Lass uns ins sonnige Griechenland fahren!
What excactly is "ins" here? In + das ? We have Griechenland as feminine. Danke!
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In addition to what @Sonyfreak already said: compound nouns always derive their Geschlecht from the last word they consist of. For example:
die Stadt (fem.)
das Stadtparlament (neut., "das Parlament")
der Stadtparlamentstagungsraum (masc., "der Raum")
Addendum: as correctly stated in @Uwe's comment, there are a few exceptions to that rule (as with any grammatical rule - as I have tried to explain here), especially names of proper places. I.e. "Frankfurt" is neuter despite "Furt" (fording) being feminine.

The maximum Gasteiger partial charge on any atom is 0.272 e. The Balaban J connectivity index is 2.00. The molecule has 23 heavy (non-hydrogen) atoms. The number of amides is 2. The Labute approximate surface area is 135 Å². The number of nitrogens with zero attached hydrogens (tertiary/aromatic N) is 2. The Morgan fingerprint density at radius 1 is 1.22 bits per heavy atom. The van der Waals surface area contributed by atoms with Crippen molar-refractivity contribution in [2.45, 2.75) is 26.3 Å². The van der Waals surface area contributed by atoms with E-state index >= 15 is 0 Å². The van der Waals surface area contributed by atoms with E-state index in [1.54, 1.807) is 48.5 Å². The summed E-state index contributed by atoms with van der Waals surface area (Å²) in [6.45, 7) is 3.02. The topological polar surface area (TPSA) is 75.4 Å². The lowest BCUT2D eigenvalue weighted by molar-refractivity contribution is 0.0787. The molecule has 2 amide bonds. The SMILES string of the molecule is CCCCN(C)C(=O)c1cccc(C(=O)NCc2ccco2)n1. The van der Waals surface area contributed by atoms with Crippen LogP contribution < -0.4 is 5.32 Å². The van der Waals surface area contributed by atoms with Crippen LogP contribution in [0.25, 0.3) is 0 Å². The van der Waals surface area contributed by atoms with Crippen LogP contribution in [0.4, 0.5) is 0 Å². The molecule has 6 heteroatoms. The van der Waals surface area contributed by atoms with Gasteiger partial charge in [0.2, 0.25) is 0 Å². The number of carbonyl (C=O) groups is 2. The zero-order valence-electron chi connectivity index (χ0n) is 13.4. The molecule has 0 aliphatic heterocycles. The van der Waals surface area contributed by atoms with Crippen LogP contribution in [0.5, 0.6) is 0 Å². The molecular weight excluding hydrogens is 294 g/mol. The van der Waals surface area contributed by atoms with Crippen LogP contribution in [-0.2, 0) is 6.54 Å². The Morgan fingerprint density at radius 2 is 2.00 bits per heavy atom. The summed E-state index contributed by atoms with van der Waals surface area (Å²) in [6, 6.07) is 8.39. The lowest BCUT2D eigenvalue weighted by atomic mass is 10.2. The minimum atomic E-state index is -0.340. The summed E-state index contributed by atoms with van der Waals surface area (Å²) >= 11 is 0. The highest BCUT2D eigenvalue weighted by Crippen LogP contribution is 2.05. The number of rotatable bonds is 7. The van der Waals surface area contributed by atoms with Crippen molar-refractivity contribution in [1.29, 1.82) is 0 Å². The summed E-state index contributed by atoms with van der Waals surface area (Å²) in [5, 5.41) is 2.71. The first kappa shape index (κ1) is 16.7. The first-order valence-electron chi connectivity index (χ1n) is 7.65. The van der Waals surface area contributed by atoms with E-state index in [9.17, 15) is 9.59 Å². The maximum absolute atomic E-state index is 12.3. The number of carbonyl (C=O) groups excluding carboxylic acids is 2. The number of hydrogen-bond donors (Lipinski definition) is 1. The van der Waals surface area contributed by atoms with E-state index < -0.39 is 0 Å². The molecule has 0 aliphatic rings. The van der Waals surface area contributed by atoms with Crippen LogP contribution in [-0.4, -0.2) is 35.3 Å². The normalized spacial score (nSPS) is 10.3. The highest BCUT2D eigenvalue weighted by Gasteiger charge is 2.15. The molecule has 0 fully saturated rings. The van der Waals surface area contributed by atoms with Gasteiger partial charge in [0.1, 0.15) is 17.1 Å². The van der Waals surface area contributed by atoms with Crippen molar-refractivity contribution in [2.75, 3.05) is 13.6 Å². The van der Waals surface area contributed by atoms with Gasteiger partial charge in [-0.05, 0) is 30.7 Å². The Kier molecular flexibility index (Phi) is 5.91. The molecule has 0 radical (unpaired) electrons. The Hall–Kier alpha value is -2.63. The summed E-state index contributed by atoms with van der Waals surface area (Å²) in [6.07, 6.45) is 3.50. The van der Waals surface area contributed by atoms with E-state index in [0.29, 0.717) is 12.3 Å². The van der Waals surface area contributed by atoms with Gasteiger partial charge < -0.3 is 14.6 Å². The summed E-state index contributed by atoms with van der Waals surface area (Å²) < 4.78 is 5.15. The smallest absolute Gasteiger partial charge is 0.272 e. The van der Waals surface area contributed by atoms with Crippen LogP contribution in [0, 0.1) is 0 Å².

I think part of the confusion here is the inflection of sonnige, since the -e ending might seem to imply that the following noun is feminine. The -e ending is correct though. There is a das, even though it's reduced to part of ins, so that means you use the partial (aka weak) inflection. The rules for partial inflection are to use -en with plurals, genitive and dative, and with masculine in the accusative case, and to use -e otherwise. This is neuter in the accusative case (since Griechenland is the destination of travel) so it's the "otherwise" -e. Note that a dative Griechenland would be preceded by im rather than ins.